If you loved Stephen King’s self-proclaimed Magnum Opus, The Dark Tower, an eight-book series featuring multiple Earths and a Gunslinger set to save the universe, then you should save your money and re-read the novels. The premise of this film is an extension of the original narrative. It is not a faithful adaptation of The Gunslinger, which is the first novel in the series.
In this film, Jake Chambers (Tom Taylor) lives in New York City with his meek mother and unloving stepfather. Jake pines over the death of his father, a fire captain, killed in a fire while attempting to save several people. He has visions and dreams of Matthew McConaughey’s the Man In Black (not to be confused with all of the other men in black throughout pop culture, literature, music, TV, and film), the Gunslinger (Idris Elba), and a Dark Tower. Everyone thinks Jake’s crazy and wants to ship him off to a “psycho camp”. He narrowly escapes capture from the Man In Black’s henchmen and discovers a portal to another Earth where he finds The Gunslinger. None of this should be considered spoilers since it’s all shown in the trailers. Actually, every plot point in the entire film is shown in the trailers except a single humorous question posed shortly before the credits roll. This is part of the issue with the film.
The Dark Tower has been in production for the better part of a decade, with auteurs such as JJ Abrams and Ron Howard attached to the director before it became an amalgam of various big name companies vying for control over the storyline with absolute kill power over anything they didn’t like. The four screenwriters, in addition to Stephen King, listed in the credits should tip off the audience to the fact that there were too many cooks in the kitchen.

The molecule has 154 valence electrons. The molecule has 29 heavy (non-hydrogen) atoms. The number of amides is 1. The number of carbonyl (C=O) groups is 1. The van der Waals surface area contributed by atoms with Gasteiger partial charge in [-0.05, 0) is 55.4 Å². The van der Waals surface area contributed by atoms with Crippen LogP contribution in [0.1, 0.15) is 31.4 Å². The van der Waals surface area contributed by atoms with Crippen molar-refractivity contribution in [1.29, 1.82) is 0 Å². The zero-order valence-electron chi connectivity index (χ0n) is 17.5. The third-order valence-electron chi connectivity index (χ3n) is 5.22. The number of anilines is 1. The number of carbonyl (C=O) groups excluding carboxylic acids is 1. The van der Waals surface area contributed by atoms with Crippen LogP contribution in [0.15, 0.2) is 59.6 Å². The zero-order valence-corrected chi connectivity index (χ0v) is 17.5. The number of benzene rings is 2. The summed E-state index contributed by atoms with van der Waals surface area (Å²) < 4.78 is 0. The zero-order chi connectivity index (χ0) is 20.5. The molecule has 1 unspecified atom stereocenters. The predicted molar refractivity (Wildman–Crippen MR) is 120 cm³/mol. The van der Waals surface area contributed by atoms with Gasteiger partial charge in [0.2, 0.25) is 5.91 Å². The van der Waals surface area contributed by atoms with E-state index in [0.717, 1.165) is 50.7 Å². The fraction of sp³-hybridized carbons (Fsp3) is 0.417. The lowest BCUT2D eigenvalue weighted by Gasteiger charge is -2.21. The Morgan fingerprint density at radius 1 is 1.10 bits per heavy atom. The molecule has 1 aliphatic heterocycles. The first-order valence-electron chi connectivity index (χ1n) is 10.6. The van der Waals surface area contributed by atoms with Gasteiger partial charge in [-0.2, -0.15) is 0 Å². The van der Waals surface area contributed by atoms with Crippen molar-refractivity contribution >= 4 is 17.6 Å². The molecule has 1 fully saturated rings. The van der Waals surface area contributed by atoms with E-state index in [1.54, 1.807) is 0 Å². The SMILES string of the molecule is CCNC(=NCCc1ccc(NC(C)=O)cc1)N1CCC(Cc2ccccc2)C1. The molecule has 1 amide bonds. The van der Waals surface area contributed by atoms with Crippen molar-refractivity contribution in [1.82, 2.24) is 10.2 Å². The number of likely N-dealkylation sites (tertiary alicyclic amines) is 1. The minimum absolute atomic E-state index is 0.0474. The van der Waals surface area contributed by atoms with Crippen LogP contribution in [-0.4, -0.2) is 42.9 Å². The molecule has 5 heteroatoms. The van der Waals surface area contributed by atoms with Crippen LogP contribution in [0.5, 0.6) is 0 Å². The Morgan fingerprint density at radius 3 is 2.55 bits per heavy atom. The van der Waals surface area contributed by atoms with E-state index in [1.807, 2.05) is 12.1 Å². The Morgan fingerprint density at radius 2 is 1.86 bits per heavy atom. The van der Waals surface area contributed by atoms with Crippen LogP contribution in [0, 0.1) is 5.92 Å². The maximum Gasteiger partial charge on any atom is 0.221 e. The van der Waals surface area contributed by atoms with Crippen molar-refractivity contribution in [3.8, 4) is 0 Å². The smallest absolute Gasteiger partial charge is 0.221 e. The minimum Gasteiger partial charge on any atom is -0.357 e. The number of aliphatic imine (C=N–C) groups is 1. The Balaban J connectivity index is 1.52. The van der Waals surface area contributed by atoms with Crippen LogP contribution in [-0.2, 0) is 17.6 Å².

While King’s initial book was full of tired tropes, his talent found ways to make those characters and plot devices relatively fresh and seemingly exciting. Unfortunately, he did not write the film. Explaining away how The Gunslinger’s revolvers are forged from the steel of what we Earthlings call Excalibur, or writing a revenge story that attempts to slap us in the face with the fact that it’s a revenge story by reminding us every 10 minutes lent itself to a super thin plot that hinges simply on the hope that people who loved the book series will throw money at this film before hearing the reviews.
Relative newcomer Tom Taylor (who has four credits to TV shows you probably haven’t seen) plays Jake, who we’re told is a psychic with “the shine” (one of the only nods to King’s other works). The Man In Black is hunting Jake in an attempt to use his powers to destroy The Dark Tower, which will supposedly open the wall to all sorts of demons that the tower serves to guard the Earth (multiple Earths) against. If this is confusing, it’s okay because we’re confused too. Taylor is absolutely forgettable in this role and only emotes in a single brief scene at the death of a character we don’t care much about.